UCLA Information Studies: Fields of Endeavor || Featuring Courtney Dean (Pacifica Radio Archives)

CourtneySAA @ UCLA presents “UCLA Information Studies: Fields of Endeavor.” The Fields of Endeavor series introduces UCLA Library and Information Studies program graduates and current interns who are out in the field taking knowledge learned in the program and putting it to use! We begin the new year with intern and second year MLIS student, Courtney Dean!

*Note: Courtney is discussing her internship placement that took place Fall 2012.

Name: Courtney Dean
Graduation Year: 2013 (expected)
MLIS Focus: Archives
Internship Title and Site: Archival Intern, Pacifica Radio Archives | North Hollywood, CA |

What do you do all day?
Some of my main responsibilities included performing condition assessments and digitizing 1/4″ reel-to-reel audio recordings, creating catalog records for reels and digital surrogates for Pacifica’s Content Management System, and inventorying new acquisitions. I also re-foldered, inventoried, and created metadata for a sub-collection of paper folios, the printed program guides from Pacifica stations, for a digitization project with archive.org. Other small projects I worked on included editing streaming audio links for Pacifica’s blog postings and re-naming audio files for more consistent record management. Finally, I helped with the archives’ Annual Fund Drive which was broadcast on all five Pacifica stations.Equipment

Most interesting item, record, document, etc. you have come across:
Pacifica’s collection includes so many historically and culturally significant jewels- everything from Big Mama Thornton playing at the Museum of Modern Art to an interview with Judy Chicago and speeches by James Baldwin. A really great recording I helped to digitize was KPFK’s 1974 on air reading of “Anna Karenina” which featured folks like Henry Fonda, Patty Duke Astin, and Martin Sheen.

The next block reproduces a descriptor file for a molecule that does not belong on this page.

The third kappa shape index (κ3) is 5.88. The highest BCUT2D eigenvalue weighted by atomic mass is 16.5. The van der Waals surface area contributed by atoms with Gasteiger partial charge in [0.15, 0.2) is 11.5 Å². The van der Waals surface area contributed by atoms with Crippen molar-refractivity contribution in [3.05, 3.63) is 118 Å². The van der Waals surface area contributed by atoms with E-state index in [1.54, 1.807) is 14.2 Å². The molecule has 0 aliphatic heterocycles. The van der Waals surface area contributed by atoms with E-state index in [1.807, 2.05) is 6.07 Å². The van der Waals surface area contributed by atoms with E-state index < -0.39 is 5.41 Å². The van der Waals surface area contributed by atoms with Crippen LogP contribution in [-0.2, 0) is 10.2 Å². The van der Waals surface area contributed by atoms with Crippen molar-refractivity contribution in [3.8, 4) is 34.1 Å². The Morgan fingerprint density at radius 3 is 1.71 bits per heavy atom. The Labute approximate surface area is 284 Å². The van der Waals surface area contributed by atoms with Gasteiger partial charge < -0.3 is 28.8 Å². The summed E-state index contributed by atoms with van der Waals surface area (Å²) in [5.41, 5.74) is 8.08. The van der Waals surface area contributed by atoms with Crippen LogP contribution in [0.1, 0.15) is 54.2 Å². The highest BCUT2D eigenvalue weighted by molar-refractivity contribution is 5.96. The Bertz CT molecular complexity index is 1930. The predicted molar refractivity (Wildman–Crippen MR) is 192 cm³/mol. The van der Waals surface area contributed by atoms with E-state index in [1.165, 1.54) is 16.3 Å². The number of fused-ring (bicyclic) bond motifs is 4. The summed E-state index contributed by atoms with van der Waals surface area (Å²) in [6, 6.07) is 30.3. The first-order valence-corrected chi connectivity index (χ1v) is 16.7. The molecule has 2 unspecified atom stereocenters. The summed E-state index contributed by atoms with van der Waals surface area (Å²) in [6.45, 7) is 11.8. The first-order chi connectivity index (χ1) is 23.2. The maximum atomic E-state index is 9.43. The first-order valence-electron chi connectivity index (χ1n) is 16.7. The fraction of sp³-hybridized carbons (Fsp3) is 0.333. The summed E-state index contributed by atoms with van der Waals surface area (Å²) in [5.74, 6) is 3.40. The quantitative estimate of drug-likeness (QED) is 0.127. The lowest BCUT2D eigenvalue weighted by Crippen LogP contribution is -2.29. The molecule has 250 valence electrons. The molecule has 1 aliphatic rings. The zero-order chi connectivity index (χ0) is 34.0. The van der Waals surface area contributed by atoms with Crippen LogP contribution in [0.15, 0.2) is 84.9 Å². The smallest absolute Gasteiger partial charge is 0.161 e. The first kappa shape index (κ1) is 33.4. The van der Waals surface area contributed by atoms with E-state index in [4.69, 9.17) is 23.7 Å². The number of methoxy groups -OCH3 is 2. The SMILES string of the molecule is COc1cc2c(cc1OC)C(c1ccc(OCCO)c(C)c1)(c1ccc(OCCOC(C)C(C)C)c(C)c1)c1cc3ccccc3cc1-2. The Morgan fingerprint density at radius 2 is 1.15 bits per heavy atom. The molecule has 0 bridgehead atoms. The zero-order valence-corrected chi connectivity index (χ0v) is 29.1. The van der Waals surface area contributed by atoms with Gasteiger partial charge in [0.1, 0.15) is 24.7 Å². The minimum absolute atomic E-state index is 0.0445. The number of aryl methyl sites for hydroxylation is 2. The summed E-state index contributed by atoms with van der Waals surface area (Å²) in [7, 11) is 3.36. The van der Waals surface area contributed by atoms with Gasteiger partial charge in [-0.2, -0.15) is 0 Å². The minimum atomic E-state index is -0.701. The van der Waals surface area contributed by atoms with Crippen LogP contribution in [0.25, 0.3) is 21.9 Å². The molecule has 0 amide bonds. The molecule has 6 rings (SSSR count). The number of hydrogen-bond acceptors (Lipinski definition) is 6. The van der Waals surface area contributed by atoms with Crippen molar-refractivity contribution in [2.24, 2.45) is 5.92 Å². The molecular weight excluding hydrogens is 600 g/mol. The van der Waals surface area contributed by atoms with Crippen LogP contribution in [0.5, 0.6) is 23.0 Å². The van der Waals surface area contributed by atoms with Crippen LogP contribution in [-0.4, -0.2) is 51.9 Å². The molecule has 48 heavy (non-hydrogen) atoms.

What new skills have you developed through this experience?
This was actually my first hands-on experience with reel-to-reel audio and playback equipment. I learned how to perform visual inspections of tapes, recognize issues during playback, splice, attach leader, and of course, how to digitize. It was also my first time utilizing PBCore, which is the public broadcasting audiovisual metadata standard. Probably the most valuable skills I gained though were in dealing with mold, which felt like some sort of archival right of passage, and working with volunteers in a community-oriented setting.

Tapes

Recommendations for students who’d like your internship:
Go for it! Audio collections are really different from traditional manuscript collections, but don’t let an unfamiliar media format deter you. Learning to work with new materials and equipment is a ton of fun.

One archival intern commandment you would establish:
Thou shalt not fear audiovisual materials!

Favorite archive to visit:
I just had an opportunity to visit Barnard’s zine collection, which was amazing. Closer to home, the Wende Museum and Archive of the Cold War in Culver City has a great collection featuring really unique items like East German furniture, LP’s, toys, and dissident artwork.

Favorite/Most memorable course from UCLA IS Department:
It’s probably a tie between Preservation of Heritage Materials with Snowden Becker and Community-Based Archiving with Anne Gilliland.

Course you wish you had taken at UCLA IS Department:
I’m still kicking myself for not taking the Audiovisual Archiving class offered by the Ethnomusicology Department. I also really wish I had taken Digital Preservation.

All photos courtesy of Courtney Dean

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Author: Society of American Archivists at UCLA

Welcome to the Society of American Archivists student chapter at the University of California, Los Angeles! The Chapter is open to all students interested in any aspect of archival management and preservation ranging from traditional materials such as manuscripts, personal papers, and business records to electronic and digital media in all formats.

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